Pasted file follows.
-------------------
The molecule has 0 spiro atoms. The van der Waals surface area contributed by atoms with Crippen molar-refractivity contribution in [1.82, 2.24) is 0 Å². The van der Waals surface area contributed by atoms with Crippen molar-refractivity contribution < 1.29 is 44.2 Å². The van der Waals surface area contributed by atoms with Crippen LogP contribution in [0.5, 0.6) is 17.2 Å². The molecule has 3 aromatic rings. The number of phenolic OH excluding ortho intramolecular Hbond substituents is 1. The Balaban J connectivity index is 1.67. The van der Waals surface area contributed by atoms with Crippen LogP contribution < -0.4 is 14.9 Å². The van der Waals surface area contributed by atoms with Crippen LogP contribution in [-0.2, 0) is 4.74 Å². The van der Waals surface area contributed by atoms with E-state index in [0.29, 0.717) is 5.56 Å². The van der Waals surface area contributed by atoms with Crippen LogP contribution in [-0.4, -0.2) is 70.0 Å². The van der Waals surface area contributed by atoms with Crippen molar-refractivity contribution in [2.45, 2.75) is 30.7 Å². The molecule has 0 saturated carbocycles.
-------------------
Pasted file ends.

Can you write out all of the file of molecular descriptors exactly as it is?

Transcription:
The molecule has 0 spiro atoms. The van der Waals surface area contributed by atoms with Crippen molar-refractivity contribution in [1.82, 2.24) is 0 Å². The van der Waals surface area contributed by atoms with Crippen molar-refractivity contribution < 1.29 is 44.2 Å². The van der Waals surface area contributed by atoms with Crippen LogP contribution in [0.5, 0.6) is 17.2 Å². The molecule has 3 aromatic rings. The number of phenolic OH excluding ortho intramolecular Hbond substituents is 1. The Balaban J connectivity index is 1.67. The van der Waals surface area contributed by atoms with Crippen LogP contribution < -0.4 is 14.9 Å². The van der Waals surface area contributed by atoms with Crippen LogP contribution in [-0.2, 0) is 4.74 Å². The van der Waals surface area contributed by atoms with E-state index in [0.29, 0.717) is 5.56 Å². The van der Waals surface area contributed by atoms with Crippen LogP contribution in [-0.4, -0.2) is 70.0 Å². The van der Waals surface area contributed by atoms with Crippen molar-refractivity contribution in [2.45, 2.75) is 30.7 Å². The molecule has 0 saturated carbocycles.